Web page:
Tony Estanguet speaks at a press conference. GETTY IMAGES

Paris 2024's payroll has increased by more than a hundred million euros since the bid was submitted, reaching 584 million euros, the Organising Committee of the Olympic and Paralympic Games (COJOP) announced on Wednesday.

The president of the Paris Organising Committee for the Olympic Games (Cojo), Tony Estanguet, justified the increase in the committee's payroll after being questioned by MPs. "The amount of the payroll is currently 584 million euros, which represents 13% of the committee's budget, which is much lower than the last organising committee of the Games and many companies," he said during a hearing before the Assembly's Cultural Affairs Committee.

LR deputy Maxime Minot and PS deputy Claudia Rouaux, who is also a member of the COJO's Remuneration Committee, questioned Tony Estanguet about the increase in the payroll of more than 100 million euros and "about a recent salary increase of €45,000 on a basic annual salary of €155,000". The National Financial Prosecutor opened an investigation into Tony Estanguet's remuneration conditions earlier this year.

"What is being asked of this team is to do what has never been done in this country. This has been done by experts who have validated a salary table," he continued, explaining that there are "highly sought after skills". The remuneration committee is "independent", he added.

"We have to recruit people in a fairly short space of time and we have to keep them until the delivery," he stressed. He also pointed out that there were four new sports at the Paris Games, an opening ceremony in the city, inflation and explained a recent pay rise "or reasons of pay equity".

The Interministerial Delegate for the Olympic Games, Michel Cadot, added that the COJO board had validated these salaries. He added that the COJO's budget was "closely monitored" by the state and assured that there was "no significant imbalance".

In its documentary "Complément d'enquête" ("Supplementary Inquiry") broadcast on Thursday, France 2 revealed that the payroll had risen from 470 million euros to 584 million euros. "It has evolved due to the evolution of the project's scope," explained Fabrice Lacroix, Paris 2024's administrative and financial director, during a virtual press conference.

The programme also analysed the investigations carried out by the financial prosecutor, particularly with regard to Tony Estanguet's remuneration and the suspicion of favouritism in the awarding of contracts. "We have added four additional sports that did not exist at the time of the bid. We have added a territorial dimension that did not exist. We have greatly enriched the project," he explained.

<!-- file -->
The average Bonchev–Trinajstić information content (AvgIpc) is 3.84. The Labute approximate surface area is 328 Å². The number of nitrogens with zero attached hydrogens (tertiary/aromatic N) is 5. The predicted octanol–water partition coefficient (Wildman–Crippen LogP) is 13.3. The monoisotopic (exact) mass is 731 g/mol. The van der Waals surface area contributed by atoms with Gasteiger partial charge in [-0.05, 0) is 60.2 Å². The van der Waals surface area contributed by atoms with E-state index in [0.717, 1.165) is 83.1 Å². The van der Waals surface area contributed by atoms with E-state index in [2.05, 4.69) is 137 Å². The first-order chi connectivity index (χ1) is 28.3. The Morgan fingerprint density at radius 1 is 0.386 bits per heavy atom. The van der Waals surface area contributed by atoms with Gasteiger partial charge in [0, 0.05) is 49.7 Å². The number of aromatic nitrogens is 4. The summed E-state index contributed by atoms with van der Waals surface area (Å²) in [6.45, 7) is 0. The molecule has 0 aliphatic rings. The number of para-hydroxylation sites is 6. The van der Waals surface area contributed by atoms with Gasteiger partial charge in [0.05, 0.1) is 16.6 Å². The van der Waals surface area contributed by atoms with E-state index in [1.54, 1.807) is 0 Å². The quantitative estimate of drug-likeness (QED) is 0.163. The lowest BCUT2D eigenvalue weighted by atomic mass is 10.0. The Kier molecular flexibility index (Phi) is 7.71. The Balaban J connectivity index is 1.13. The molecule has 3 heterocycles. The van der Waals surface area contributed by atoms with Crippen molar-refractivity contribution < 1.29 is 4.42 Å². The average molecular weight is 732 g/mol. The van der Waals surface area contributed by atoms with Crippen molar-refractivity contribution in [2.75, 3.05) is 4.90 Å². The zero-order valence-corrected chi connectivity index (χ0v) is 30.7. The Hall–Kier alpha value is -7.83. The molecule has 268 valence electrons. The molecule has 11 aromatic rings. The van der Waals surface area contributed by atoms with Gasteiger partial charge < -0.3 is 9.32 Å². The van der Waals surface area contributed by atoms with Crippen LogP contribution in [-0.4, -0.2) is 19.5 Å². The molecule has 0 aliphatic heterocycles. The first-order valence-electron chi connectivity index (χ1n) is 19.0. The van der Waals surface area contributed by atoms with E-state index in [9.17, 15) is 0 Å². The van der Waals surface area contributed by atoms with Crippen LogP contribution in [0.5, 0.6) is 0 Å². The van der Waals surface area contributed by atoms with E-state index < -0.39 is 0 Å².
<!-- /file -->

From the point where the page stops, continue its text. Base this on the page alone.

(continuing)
As for Tony Estanguet's salary, Amélie Oudéa-Castéra, the French Minister for Sport and the Olympic Games, said it was well deserved: "It's a lot, a lot, a lot of work over the years. It's a lot of work. If we compare it with what he used to earn, it's significantly less. I'll say it again, it's a lot of work, a lot of experience, a lot of pressure, a lot of responsibility, including criminal law. (...) We need the best expertise if we want to offer fantastic games."

Amélie Oudéa-Castéra then stressed that the Organising Committee's budget was not based on public funds, although the state would cover any deficit up to a maximum of three billion euros. "96% of the Organising Committee's funding comes from private sources. It's a profit-making partnership. It is a private entity that takes its decisions in a regulated context. In particular, through a remuneration committee that is guaranteed to analyse the networks for this type of profession, looking at the world of sport, what is done abroad, what is done in the world of events."

The provisional bill for Paris 2024 - a mix of public and private money - currently stands at around €9 billion. The Olympic Organising Committee (COJO) has a budget of €4.4 billion, 96% of which is private money, and the budget of SOLIDEO, which is responsible for building the permanent facilities, is also €4.4 billion, of which €1.7 billion is public money.

Until recently, the figure quoted for the public cost of the Paris 2024 Olympics was three billion euros, but Pierre Moscovici, the first president of the Court of Auditors, has admitted that the bill will rise. Speaking to France Inter on Tuesday, he suggested that the cost could rise to four or five billion euros.